Four Tips for Volunteering at Your Local School
One thing almost every school has in common these days is figuring out how to provide a quality education despite budget cuts. The days of...
One thing almost every school has in common these days is figuring out how to provide a quality education despite budget cuts. The days of volunteering meaning manning a bake sale table are over. Schools need people to work directly with kids, and they welcome volunteers who don’t have children at the school site.
Most districts have formalized processes in place to assess your volunteer skills and ensure student safety… Since I live in Los Angeles, I contacted LA Unified’s School, Family and Parent/Community Services Branch to see what tips they’d give to would-be volunteers. They referred me to their website – which has a slew of great suggestions, no matter where you live. You’ll want to consult your local district for their specific guidelines, but here are four additional tips to consider as you dive into school volunteering:
Meet the School’s Need: If you’re an EMT, you may have grand plans for helping out in health or science classes, but keep an open mind and focus your service on what the school tells you it needs. Teachers may need someone to practice math facts with a couple students or help run the computer lab. As you build the relationship through your service, you’ll find ways to introduce your ideas.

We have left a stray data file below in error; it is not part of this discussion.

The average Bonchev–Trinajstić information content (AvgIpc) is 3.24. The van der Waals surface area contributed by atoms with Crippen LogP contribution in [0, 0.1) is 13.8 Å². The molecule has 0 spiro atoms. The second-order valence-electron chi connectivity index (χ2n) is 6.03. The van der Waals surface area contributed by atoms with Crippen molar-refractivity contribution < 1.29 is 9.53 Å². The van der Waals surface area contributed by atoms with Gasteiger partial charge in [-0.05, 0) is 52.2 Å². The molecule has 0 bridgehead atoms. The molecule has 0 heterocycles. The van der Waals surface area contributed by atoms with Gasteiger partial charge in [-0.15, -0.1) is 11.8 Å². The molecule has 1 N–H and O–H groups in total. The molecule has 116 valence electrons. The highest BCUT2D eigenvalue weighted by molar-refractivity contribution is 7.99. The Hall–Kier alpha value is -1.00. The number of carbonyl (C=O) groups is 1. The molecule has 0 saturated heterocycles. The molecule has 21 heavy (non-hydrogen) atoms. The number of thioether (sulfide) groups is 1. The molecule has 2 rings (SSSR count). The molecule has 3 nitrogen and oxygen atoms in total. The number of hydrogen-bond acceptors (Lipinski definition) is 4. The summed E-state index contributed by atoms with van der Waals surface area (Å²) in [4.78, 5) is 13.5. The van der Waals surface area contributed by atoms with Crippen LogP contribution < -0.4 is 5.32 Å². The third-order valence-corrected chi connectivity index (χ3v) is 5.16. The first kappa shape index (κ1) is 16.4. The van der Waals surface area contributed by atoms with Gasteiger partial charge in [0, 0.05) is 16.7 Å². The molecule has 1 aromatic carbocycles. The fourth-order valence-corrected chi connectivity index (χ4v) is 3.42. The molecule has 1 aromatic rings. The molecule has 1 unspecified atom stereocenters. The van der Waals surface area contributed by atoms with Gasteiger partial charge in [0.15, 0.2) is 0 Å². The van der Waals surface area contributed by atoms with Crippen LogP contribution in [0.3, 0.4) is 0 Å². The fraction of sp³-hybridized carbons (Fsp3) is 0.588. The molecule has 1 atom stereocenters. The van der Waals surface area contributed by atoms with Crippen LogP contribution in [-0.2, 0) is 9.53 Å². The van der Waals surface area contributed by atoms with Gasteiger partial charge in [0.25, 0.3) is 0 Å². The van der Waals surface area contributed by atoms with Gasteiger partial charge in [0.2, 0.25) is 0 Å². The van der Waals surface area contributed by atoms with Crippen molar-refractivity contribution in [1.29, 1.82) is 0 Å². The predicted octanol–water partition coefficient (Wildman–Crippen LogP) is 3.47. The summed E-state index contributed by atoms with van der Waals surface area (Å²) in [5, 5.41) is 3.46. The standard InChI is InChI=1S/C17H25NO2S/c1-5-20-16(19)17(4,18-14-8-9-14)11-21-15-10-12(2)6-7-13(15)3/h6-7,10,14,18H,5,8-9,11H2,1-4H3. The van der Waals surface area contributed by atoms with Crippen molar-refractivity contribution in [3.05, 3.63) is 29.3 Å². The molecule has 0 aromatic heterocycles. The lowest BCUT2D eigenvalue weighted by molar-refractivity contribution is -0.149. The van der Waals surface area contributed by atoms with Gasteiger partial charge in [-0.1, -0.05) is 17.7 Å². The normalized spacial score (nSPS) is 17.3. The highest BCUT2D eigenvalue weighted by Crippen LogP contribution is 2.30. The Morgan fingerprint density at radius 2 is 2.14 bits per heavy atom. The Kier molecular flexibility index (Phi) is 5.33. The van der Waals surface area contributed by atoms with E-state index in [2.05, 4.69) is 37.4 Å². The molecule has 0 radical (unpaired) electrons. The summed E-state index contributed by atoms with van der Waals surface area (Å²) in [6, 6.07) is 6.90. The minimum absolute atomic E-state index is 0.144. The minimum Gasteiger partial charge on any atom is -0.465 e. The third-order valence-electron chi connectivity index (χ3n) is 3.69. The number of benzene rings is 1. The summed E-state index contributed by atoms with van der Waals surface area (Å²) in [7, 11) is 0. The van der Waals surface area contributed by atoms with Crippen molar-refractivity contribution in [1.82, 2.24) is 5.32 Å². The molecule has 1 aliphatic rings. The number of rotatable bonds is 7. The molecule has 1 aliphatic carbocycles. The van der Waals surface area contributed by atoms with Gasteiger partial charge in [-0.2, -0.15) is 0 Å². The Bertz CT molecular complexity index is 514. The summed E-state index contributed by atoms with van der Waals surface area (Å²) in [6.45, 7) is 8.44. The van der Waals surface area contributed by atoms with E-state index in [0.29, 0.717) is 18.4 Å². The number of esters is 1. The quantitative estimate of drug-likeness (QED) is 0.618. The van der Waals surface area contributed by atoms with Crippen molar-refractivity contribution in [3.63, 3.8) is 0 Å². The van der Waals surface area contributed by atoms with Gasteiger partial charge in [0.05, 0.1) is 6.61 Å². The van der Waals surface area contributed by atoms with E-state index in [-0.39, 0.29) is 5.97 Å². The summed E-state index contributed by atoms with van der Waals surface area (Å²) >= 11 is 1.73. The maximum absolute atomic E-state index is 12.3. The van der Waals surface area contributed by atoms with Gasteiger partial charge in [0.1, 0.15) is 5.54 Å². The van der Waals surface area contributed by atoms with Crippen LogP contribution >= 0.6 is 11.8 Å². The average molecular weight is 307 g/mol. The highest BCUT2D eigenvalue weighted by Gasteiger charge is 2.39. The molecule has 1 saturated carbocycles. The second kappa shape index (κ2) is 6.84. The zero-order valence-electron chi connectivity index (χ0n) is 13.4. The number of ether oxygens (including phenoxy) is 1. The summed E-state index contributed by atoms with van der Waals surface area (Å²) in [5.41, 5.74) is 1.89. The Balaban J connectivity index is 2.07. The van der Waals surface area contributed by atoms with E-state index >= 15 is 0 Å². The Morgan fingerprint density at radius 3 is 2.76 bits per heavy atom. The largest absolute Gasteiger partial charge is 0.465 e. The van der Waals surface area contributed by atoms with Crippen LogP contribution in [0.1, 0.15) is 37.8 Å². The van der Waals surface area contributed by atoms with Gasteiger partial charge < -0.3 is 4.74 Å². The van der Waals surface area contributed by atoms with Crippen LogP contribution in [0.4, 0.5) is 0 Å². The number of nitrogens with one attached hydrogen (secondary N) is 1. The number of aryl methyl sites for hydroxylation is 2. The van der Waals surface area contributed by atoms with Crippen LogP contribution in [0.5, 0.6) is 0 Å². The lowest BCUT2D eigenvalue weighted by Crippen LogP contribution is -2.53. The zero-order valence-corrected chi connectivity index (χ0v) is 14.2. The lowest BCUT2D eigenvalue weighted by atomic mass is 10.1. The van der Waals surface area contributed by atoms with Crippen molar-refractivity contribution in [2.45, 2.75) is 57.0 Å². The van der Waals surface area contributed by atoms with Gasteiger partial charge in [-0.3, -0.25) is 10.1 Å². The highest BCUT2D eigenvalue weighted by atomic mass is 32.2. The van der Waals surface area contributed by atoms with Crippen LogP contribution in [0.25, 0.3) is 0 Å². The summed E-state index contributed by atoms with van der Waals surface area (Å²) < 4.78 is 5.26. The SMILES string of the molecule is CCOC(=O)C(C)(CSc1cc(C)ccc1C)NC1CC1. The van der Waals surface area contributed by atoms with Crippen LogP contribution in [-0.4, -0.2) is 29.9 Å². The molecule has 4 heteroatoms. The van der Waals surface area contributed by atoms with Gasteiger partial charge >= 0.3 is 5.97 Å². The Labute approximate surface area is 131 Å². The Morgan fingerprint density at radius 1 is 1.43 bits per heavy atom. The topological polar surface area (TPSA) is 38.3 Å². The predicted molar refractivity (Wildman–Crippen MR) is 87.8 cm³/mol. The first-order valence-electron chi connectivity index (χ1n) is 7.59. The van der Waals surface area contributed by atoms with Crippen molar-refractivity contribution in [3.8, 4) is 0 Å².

TB Test: Before you can volunteer you need to get a tuberculosis test – and the results need to be negative. If you’ve had a test recently, depending on the school district, your TB clearance can be up to six months old. You can get a TB test done at your private physician’s office or at the health clinic of your choice.
Background Check: For students’ protection, most districts require both FBI and Department of Justice background checks. You’ll have to foot the bill, which could run you over $100. However, some districts only require the check if you’re going to be volunteering more than a couple hours a week or if you’re going to be working with kids in an unsupervised capacity.
Dress For Success: No principal wants a volunteer who looks scruffy and trust me, you don’t want kids looking down your low-cut blouse or laughing at your boxer shorts showing because your pants are sagging. Dress like the role model you are!
Once you’ve felt the pride of knowing you helped students improve academically, you’ll probably wonder why you didn’t volunteer before! Let’s hope the volunteering spirit continues even if school budgets improve.
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